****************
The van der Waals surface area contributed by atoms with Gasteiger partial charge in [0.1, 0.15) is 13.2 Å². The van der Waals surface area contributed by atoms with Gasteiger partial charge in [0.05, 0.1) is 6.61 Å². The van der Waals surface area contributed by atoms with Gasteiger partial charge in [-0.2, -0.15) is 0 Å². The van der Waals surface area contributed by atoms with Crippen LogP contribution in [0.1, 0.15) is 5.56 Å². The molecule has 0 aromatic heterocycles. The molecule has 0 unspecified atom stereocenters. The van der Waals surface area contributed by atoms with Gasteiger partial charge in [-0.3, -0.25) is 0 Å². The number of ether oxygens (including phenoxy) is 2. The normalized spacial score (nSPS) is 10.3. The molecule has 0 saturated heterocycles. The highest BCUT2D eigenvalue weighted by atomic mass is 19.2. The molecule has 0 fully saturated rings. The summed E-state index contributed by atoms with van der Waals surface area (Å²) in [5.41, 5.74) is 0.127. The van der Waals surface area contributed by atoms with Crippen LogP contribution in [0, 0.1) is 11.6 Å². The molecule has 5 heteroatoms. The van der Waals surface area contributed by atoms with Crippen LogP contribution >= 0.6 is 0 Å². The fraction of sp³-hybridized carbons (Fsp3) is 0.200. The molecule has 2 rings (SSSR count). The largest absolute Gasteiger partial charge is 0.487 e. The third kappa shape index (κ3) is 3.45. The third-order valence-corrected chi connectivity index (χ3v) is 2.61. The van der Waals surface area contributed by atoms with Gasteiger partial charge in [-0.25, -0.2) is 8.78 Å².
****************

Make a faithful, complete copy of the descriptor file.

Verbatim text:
The van der Waals surface area contributed by atoms with Gasteiger partial charge in [0.1, 0.15) is 13.2 Å². The van der Waals surface area contributed by atoms with Gasteiger partial charge in [0.05, 0.1) is 6.61 Å². The van der Waals surface area contributed by atoms with Gasteiger partial charge in [-0.2, -0.15) is 0 Å². The van der Waals surface area contributed by atoms with Crippen LogP contribution in [0.1, 0.15) is 5.56 Å². The molecule has 0 aromatic heterocycles. The molecule has 0 unspecified atom stereocenters. The van der Waals surface area contributed by atoms with Gasteiger partial charge in [-0.3, -0.25) is 0 Å². The number of ether oxygens (including phenoxy) is 2. The normalized spacial score (nSPS) is 10.3. The molecule has 0 saturated heterocycles. The highest BCUT2D eigenvalue weighted by atomic mass is 19.2. The molecule has 0 fully saturated rings. The summed E-state index contributed by atoms with van der Waals surface area (Å²) in [5.41, 5.74) is 0.127. The van der Waals surface area contributed by atoms with Crippen LogP contribution in [0, 0.1) is 11.6 Å². The molecule has 5 heteroatoms. The van der Waals surface area contributed by atoms with Crippen LogP contribution >= 0.6 is 0 Å². The fraction of sp³-hybridized carbons (Fsp3) is 0.200. The molecule has 2 rings (SSSR count). The largest absolute Gasteiger partial charge is 0.487 e. The third kappa shape index (κ3) is 3.45. The third-order valence-corrected chi connectivity index (χ3v) is 2.61. The van der Waals surface area contributed by atoms with Gasteiger partial charge in [-0.25, -0.2) is 8.78 Å².